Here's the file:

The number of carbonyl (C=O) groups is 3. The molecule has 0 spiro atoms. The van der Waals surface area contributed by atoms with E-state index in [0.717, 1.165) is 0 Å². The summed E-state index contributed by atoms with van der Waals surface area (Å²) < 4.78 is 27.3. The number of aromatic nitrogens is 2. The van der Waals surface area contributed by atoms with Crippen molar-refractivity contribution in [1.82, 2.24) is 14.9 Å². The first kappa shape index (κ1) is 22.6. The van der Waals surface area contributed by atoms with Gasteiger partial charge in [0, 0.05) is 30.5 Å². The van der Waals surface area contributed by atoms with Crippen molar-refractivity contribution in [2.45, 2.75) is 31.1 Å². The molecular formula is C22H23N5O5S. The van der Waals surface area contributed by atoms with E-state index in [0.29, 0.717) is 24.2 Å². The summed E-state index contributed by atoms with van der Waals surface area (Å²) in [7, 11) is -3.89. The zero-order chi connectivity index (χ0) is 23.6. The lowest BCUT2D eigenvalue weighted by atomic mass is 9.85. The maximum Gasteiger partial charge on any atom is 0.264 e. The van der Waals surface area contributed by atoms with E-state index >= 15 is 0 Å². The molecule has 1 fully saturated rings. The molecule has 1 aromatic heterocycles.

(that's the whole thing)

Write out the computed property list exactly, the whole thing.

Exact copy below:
The number of carbonyl (C=O) groups is 3. The molecule has 0 spiro atoms. The van der Waals surface area contributed by atoms with E-state index in [0.717, 1.165) is 0 Å². The summed E-state index contributed by atoms with van der Waals surface area (Å²) < 4.78 is 27.3. The number of aromatic nitrogens is 2. The van der Waals surface area contributed by atoms with Crippen molar-refractivity contribution in [1.82, 2.24) is 14.9 Å². The first kappa shape index (κ1) is 22.6. The van der Waals surface area contributed by atoms with Gasteiger partial charge in [0, 0.05) is 30.5 Å². The van der Waals surface area contributed by atoms with Crippen molar-refractivity contribution in [2.45, 2.75) is 31.1 Å². The molecular formula is C22H23N5O5S. The van der Waals surface area contributed by atoms with E-state index in [0.29, 0.717) is 24.2 Å². The summed E-state index contributed by atoms with van der Waals surface area (Å²) in [7, 11) is -3.89. The zero-order chi connectivity index (χ0) is 23.6. The lowest BCUT2D eigenvalue weighted by atomic mass is 9.85. The maximum Gasteiger partial charge on any atom is 0.264 e. The van der Waals surface area contributed by atoms with E-state index >= 15 is 0 Å². The molecule has 1 fully saturated rings. The molecule has 1 aromatic heterocycles.